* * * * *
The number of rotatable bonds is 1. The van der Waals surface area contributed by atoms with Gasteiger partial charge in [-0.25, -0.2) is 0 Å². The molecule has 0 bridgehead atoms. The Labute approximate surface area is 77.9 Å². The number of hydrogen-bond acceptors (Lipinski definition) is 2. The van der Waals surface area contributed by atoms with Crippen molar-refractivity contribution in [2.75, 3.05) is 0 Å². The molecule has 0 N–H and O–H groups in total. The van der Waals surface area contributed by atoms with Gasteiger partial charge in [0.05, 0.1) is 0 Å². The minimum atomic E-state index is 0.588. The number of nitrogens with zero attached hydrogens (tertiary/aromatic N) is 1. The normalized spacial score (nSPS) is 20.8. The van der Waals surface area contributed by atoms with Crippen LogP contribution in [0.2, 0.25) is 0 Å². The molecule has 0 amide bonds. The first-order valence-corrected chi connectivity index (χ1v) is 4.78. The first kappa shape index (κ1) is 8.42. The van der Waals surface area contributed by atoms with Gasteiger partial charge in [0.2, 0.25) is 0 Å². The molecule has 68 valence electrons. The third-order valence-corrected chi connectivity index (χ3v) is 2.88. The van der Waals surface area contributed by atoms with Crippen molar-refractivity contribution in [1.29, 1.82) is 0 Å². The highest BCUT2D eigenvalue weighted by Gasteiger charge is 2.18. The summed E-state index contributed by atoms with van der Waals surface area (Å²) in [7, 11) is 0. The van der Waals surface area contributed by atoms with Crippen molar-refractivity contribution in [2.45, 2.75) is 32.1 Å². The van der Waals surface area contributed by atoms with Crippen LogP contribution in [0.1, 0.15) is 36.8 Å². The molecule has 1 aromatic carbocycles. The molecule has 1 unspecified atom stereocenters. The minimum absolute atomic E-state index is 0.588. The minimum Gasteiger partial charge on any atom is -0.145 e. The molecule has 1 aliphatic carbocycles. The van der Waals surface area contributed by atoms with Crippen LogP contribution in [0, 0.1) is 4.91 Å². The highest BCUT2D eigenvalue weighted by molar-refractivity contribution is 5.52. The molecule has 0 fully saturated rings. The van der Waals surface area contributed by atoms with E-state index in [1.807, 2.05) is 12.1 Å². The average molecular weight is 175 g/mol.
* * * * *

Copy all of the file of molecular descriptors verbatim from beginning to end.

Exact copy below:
The number of rotatable bonds is 1. The van der Waals surface area contributed by atoms with Gasteiger partial charge in [-0.25, -0.2) is 0 Å². The molecule has 0 bridgehead atoms. The Labute approximate surface area is 77.9 Å². The number of hydrogen-bond acceptors (Lipinski definition) is 2. The van der Waals surface area contributed by atoms with Crippen molar-refractivity contribution in [2.75, 3.05) is 0 Å². The molecule has 0 N–H and O–H groups in total. The van der Waals surface area contributed by atoms with Gasteiger partial charge in [0.05, 0.1) is 0 Å². The minimum atomic E-state index is 0.588. The number of nitrogens with zero attached hydrogens (tertiary/aromatic N) is 1. The normalized spacial score (nSPS) is 20.8. The van der Waals surface area contributed by atoms with Crippen LogP contribution in [0.2, 0.25) is 0 Å². The molecule has 0 amide bonds. The first-order valence-corrected chi connectivity index (χ1v) is 4.78. The first kappa shape index (κ1) is 8.42. The van der Waals surface area contributed by atoms with Gasteiger partial charge in [0.2, 0.25) is 0 Å². The molecule has 68 valence electrons. The third-order valence-corrected chi connectivity index (χ3v) is 2.88. The van der Waals surface area contributed by atoms with Crippen molar-refractivity contribution in [1.29, 1.82) is 0 Å². The highest BCUT2D eigenvalue weighted by Gasteiger charge is 2.18. The summed E-state index contributed by atoms with van der Waals surface area (Å²) in [7, 11) is 0. The van der Waals surface area contributed by atoms with Crippen molar-refractivity contribution in [2.45, 2.75) is 32.1 Å². The van der Waals surface area contributed by atoms with Crippen LogP contribution in [0.1, 0.15) is 36.8 Å². The molecule has 1 aromatic carbocycles. The molecule has 1 unspecified atom stereocenters. The minimum absolute atomic E-state index is 0.588. The minimum Gasteiger partial charge on any atom is -0.145 e. The molecule has 1 aliphatic carbocycles. The van der Waals surface area contributed by atoms with Crippen LogP contribution in [0, 0.1) is 4.91 Å². The highest BCUT2D eigenvalue weighted by molar-refractivity contribution is 5.52. The molecule has 0 fully saturated rings. The van der Waals surface area contributed by atoms with E-state index in [1.807, 2.05) is 12.1 Å². The average molecular weight is 175 g/mol.